So, you are thinking of taking that idealistic step away from the modern mainstream, and moving towards self sufficiency. It’s a term we’ve heard a lot this past year, but it’s not always clear what it really means. And is it realistic these days? We all have work, families, responsibilities, vehicles and modern technology that we probably don’t want to let go of. So can self sufficiency work with modern life? And what might that look like? ……Lets have a closer look.
First, lets break down what self sufficiency actually means. Clearly ‘self-sufficiency’ implies growing your own food, but you might be surprised to discover that it means more than that. It’s about being a producer rather than a consumer- making things you use within your household, building from scratch, upcycling, recycling, repairing and fixing. Reusing, making do, re-purposing, cooking from scratch and doing manual labour.
But ultimately, self sufficiency is a lifestyle, not a label. It indicates living simply (both philosophically and physically) and staying within your financial means. Being debt free and possibly off-grid. It is about growing as a person: having the courage to say NO to popular trends, taking a different path to that of your friends, being happy to be different and standing out from the crowd. You can do a little bit or a lot. No matter how big or small your goals are, you can always start small and take one step at a time. It’s probably unrealistic to be self sufficient in everything these days, but you can certainly be self sufficient in a few things.
Once you’ve decided self sufficiency is for you, the next step is to turn that into reality.
Clarifying your goals is a good place to start. Start by asking yourself a few basic questions like these and writing down the answers. The answers will help you define a vision……Be honest with yourself and think about your answers carefully- we’re talking about your future here!
- If moving, what kind of area or community do I want? Isolated, close-knit, suburban, small acreage or rural?
- What does my financial future look like now? What do I want it to look like?
- Will I stay in employment or can self sufficiency support me? (Perhaps there is a related business idea to explore)
- What size land and what kind of dwelling suits me? Could I build, or buy something existing?
- What kind of garden do I want? Commercial, market or personal?
- Are farm animals part of my vision? If so which ones, and am I aware of the applicable local laws in relation to them.
Once your vision starts to become clear, you can break it down even further on a practical level in order to make it become reality. Make sure you are completely honest with yourself, keeping in mind any permanent limitations or constraints you might have.
- What skills do I have, and what skills do I need to acquire?
- What budgetary constraints are there, and how might they limit me?
- How much help do I/will I have, and how can that fit with my goals?
- Are there any physical limitations that might stop me doing certain things or make things harder/slower?
- What kind of climate is best for me? Do I want a short or long growing season? This will determine how much energy and time you need to contribute.
- And most importantly, how genuine is my enthusiasm, and will it last long-term??
Taking the First Step
If you’re not yet in your dream home or property but want to get going, the garden is a great place to start. Not only can you begin producing your own food, but you can begin learning new skills immediately. Once you’ve eaten your own organic produce and realise much better it tastes and appreciate the higher nutritional values, you’ll be bursting with enthusiasm for self sufficiency. Don’t let lack of knowledge or readiness hold you back- start anyway! Seriously, just. do. it. You can start with a small project or say, one type of vegetable, work at your own pace and expand your skill set as you go. It’s quite simple to fill a few pots with soil and grow a few favourite herbs or greens, even if you’re living in an apartment. You can watch our video here on youtube that shows just how easy it is to grow food in containers. You can even grow food in milk containers if money is tight as Mark demonstrates here, so don’t let your budget hold you back.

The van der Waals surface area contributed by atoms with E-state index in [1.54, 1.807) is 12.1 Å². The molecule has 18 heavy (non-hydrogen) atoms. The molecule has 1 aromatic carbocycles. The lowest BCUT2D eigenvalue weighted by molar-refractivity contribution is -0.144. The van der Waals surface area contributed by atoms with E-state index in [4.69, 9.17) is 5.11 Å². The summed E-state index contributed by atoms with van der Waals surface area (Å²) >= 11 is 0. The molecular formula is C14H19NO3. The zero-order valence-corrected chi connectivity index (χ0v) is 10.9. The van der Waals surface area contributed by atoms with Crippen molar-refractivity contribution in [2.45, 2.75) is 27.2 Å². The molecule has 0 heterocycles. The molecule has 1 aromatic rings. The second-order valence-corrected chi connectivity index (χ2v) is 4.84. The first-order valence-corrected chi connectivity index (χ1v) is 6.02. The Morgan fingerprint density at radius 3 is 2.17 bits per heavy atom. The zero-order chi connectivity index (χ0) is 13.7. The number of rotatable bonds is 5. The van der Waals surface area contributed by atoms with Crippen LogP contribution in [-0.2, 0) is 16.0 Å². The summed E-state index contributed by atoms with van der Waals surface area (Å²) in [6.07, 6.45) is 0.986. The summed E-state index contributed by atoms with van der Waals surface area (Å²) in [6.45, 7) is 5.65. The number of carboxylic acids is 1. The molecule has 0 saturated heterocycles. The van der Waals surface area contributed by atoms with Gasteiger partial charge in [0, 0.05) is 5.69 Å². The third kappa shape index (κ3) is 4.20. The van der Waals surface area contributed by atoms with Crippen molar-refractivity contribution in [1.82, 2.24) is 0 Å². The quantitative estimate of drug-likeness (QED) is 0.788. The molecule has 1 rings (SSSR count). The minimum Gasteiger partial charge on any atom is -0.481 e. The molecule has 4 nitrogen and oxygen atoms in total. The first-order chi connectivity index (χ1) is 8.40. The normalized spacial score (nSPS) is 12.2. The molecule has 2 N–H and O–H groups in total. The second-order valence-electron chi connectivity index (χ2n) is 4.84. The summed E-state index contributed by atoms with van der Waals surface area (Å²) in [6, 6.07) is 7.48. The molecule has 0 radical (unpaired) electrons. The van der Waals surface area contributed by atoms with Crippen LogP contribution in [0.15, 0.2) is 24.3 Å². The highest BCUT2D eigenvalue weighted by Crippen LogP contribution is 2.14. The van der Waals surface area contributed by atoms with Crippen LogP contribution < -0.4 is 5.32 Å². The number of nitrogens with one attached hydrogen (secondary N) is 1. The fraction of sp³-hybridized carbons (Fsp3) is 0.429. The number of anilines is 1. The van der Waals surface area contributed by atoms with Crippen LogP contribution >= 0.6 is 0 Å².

Once you have a few plants growing, you can take the next step and create your own fertiliser, called compost. Compost is one of the best resources in the garden, and you’ll get better results if you make your own. Not only will it improve your crops, but the ingredients are free, as it’s made up of your kitchen scraps. All you really need is a large receptacle, some kitchen scraps (excluding meat and dairy), and some ‘brown material’, like shredded paper or cardboard. Compost can be made with a variety of setups, and a small portable tumbler is a great place for a beginner to start. There are lot to choose from, so why not have a look at our video review of Maze tumblers. They suit both small and large spaces and are easy to use. If you’re thinking of a larger 3-bay system, have a look at our detailed article showing you how to build one here.
Once you’ve taken the first couple of steps, you’ll find that it kind of snowballs. Poultry and small birds like ducks and quail might become viable, you could find yourself learning some DIY carpentry skills, plus working out how to deal with your harvest. Freezing, pickling, drying and fermenting are all traditional food preservation methods that you can do too.
Whatever you do and however you go about it, your community will always be a great resource, whether online or in person…after all, self sufficiency doesn’t mean being insular. We have a forum right here on this website called self sufficient culture that you can join for free at any time, so pop in, have a chat, make friends and ask a question or two!